Political elections in Italy: some confirmations…but many surprising results
If somebody asked me what I did yesterday, I would say: “I watched television”. And I think this might have been the answer 90% of Italians would have given. At 3 p.m. the official count of votes started in the polling stations and, no matter what button of your remote control you pressed, all you could watch on television were journalists and commentators expressing their own predictions on the results of the political elections. And, as many Italians did, I listened to what they had to say trying to formulate my own opinion on the issue.
The upgrades provided by the Ministry of the Interiors contradicted some of the most common expectations.
First of all, the voting participation was much higher then most of us would have thought: although a 4% decline in voters was registered compared to the last political elections, the fact that 80.5% of registered voters went and voted shows that the appeals that many showmen have launched in the last few months for boycotting the elections as a sign of mistrust towards Italian politicians have failed. Italians did not forget that voting is both a right and a duty: going to the ballot boxes, they showed great civic responsibility.
Most of the results did not surprise me. I was almost convinced Silvio Berlusconi would have become our new Prime Minister: he conducted an excellent electoral campaign promising a long series of tax reductions and remedies to shaky economy. Most of the votes he has gained come from the South of Italy, where unemployment and economic discomfort afflict a larger portion of the population.
Moreover it did not surprise me that in Campania, the region where I live, Berlusconi’s coalition won the confidence of 50% of the electors: most of the representatives of local government here, linked to the defeated Partito Democratico guided by Veltroni, are considered to be responsible for the huge garbage crisis that has afflicted the whole region throughout the year. Plus, the presence of Alleanza Nazionale in Berlusconi’s coalition seems to reassure people that something will be done to provide greater security to citizens, since the party has always based its campaign on the struggle to fight criminality and illegal immigration.
So, these were some of the results I could predict. On the other hand, some others did surprise me, and not in a positive way.
First of all, the complete defeat of the Sinistra Arcobaleno (the Italian left coalition) – which did not gain a single seat in Parliament - and the loss of the traditional great consensus enjoyed in Liguria by the centre – left, nowadays represented by the Partito Democratico, seems to show a deep loss of support towards the Italian Left parties, by which low-income classes do not feel to be supported and/or protected anymore. The absence of a charismatic leader – even though Veltroni has proven to be more popular than his precursor Prodi – and an electoral campaign lacking great promises for the poorest, has attracted traditional left electors towards Berlusconi’s much more amusing programs. The way the Partito Democratico will perform its new role as “opposition” in the new Parliament and its capacity to promote the reforms needed and asked by its electorate will be of fundamental importance in the optic of rebuilding confidence among Italian left-oriented voters.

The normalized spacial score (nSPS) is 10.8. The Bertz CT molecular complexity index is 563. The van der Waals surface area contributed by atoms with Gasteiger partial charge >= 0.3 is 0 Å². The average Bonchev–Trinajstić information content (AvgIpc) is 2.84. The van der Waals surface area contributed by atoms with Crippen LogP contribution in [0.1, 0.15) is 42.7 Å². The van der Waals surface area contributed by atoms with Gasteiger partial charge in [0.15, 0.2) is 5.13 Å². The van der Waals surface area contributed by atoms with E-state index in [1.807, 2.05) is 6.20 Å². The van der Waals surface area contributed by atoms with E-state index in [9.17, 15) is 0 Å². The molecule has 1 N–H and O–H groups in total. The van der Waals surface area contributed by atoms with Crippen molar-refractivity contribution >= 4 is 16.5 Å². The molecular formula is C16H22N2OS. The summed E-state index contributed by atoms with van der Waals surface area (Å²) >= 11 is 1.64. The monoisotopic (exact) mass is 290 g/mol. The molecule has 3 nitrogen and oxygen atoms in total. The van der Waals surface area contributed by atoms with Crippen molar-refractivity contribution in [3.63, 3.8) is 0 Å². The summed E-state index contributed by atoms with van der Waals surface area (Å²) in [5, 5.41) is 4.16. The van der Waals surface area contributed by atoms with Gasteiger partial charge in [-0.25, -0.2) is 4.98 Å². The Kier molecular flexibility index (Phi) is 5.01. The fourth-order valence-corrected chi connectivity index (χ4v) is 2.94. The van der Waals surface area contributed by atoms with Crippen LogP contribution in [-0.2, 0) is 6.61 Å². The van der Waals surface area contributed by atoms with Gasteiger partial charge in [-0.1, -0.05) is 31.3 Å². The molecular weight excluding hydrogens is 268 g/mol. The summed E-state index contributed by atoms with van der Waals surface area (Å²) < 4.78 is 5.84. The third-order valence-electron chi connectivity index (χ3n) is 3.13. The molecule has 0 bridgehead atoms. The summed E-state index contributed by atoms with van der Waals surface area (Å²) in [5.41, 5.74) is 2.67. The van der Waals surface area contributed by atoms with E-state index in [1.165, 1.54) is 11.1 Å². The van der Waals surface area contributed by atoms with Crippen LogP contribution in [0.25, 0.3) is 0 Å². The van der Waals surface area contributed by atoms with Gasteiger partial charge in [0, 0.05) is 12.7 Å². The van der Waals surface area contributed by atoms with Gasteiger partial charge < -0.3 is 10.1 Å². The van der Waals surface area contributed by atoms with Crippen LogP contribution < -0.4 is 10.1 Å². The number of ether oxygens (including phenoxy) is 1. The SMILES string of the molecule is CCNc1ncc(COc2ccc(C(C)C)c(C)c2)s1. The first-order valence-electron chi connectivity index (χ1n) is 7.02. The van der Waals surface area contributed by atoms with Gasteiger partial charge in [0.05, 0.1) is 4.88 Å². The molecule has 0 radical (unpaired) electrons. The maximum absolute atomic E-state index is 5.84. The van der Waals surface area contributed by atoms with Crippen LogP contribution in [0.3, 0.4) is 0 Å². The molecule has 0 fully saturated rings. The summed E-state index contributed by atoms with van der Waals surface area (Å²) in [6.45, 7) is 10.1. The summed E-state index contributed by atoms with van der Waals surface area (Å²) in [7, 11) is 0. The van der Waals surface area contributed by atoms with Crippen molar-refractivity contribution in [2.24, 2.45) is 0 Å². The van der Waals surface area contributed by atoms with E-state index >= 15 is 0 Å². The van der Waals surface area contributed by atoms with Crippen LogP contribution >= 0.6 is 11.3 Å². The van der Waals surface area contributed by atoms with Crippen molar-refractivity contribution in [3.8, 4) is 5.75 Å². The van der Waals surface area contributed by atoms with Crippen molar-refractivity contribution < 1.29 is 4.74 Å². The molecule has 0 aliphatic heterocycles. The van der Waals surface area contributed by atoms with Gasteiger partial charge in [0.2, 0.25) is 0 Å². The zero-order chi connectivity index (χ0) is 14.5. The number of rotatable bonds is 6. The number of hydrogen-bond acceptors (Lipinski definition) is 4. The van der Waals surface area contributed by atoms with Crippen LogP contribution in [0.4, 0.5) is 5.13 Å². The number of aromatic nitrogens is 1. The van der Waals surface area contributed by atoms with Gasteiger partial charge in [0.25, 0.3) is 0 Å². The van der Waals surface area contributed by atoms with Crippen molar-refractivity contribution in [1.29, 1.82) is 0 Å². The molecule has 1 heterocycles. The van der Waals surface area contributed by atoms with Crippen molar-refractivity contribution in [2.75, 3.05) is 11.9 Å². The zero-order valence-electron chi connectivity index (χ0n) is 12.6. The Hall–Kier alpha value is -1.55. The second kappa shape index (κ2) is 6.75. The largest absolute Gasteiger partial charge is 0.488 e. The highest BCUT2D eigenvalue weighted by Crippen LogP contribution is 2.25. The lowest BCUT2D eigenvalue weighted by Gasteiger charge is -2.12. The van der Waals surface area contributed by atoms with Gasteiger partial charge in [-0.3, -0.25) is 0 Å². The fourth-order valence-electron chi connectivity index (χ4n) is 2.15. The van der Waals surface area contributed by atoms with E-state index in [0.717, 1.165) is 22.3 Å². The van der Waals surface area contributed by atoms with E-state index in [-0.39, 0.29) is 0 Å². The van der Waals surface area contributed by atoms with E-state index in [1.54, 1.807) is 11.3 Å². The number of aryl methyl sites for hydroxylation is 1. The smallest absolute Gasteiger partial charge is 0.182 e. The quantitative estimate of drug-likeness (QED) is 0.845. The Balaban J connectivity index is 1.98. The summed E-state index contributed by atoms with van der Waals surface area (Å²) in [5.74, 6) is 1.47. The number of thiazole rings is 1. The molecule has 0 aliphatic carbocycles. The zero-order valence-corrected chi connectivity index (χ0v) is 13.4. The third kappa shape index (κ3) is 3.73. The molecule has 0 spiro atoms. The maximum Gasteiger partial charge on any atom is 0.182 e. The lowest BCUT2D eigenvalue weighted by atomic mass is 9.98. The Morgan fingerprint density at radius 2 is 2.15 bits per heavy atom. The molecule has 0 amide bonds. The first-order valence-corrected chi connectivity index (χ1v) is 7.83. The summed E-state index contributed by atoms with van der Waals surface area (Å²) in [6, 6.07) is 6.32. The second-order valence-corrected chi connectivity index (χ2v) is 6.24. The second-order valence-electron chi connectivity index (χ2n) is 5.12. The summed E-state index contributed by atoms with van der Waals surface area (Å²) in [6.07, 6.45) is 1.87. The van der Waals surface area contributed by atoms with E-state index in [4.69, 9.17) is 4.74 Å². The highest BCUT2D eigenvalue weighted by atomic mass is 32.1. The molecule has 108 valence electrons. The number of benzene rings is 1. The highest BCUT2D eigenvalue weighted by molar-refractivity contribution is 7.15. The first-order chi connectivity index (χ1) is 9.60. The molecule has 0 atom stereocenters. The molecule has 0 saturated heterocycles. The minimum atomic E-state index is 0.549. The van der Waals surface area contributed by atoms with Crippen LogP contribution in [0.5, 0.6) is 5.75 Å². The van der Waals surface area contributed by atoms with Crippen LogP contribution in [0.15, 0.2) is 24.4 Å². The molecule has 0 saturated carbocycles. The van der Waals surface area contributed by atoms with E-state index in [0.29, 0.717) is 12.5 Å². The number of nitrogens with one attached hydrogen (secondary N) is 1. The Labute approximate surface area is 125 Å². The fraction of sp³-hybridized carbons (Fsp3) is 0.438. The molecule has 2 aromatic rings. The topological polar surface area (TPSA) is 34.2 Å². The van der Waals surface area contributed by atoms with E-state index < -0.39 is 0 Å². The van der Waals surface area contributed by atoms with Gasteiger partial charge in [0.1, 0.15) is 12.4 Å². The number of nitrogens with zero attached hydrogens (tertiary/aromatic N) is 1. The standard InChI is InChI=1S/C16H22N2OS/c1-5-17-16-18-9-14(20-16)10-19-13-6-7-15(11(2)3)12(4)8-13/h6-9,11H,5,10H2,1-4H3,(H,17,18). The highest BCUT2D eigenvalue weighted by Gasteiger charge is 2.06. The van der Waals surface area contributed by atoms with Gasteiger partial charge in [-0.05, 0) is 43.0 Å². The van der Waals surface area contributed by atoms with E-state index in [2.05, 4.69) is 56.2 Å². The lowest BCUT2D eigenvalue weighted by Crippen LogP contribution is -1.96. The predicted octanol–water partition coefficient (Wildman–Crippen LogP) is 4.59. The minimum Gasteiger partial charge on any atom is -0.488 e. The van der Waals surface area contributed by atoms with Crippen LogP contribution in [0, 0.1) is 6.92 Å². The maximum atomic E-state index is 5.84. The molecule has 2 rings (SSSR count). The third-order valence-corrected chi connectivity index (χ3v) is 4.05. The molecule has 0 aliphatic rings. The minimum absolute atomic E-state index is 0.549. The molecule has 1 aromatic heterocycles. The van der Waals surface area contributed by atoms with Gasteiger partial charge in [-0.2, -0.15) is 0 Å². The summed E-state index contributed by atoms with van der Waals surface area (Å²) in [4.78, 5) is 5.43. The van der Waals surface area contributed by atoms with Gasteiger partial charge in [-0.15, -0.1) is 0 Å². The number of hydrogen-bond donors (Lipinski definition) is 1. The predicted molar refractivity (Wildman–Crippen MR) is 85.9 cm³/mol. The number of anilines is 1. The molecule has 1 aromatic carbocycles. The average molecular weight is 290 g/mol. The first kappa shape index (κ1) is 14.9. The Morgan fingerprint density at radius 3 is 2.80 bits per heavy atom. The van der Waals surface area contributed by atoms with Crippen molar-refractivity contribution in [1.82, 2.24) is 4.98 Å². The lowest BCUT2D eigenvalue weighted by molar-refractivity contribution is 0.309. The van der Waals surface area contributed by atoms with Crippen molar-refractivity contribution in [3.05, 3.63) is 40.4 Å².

Well, the results of these elections didn’t leave me with only these thoughts. Something has really disturbed my feelings as an Italian: the Lega, the secessionist party, member of Berlusconi’s coalition, has gained 10% of the votes.
The first thing that came to my mind is the phrase Massimo D’Azeglio, a former Italian politician, pronounced when Italy got re-unified: Others built the country, we have to create a nation.
It is clear to everybody that the problems troubling the South - criminality, poverty, social disorders and unemployment - are deepening the gap with the much richer and industrialized northern regions. What is not clear is what happened to the sense of nationality evocated by D’Azeglio more than a century ago. Is it true that our sense of fraternity and the traditional Italian vocation of helping each other as in a family is disappearing, frustrated by a new individualism and self-consciousness? It is true that international economic competition is pushing northern citizens to operate a kind of Darwinian selection trying to leave behind everything that might stop or challenge their progress and wealth, as the South might?
As the results of the elections have been diffused only a day ago, we can not of course tell right away to what extent the Lega will be able to influence Berlusconi’s government. The fact that the new President intends to nominate Bossi, the Lega’s leader, as the new Ministry of Institutional Reforms, is not exactly encouraging.
Nothing is left to do other than observe the course of events…and hope that the promises made in the electoral campaign to Southern Italy will be not forgotten in the name of a strong and stable coalition with a northern party.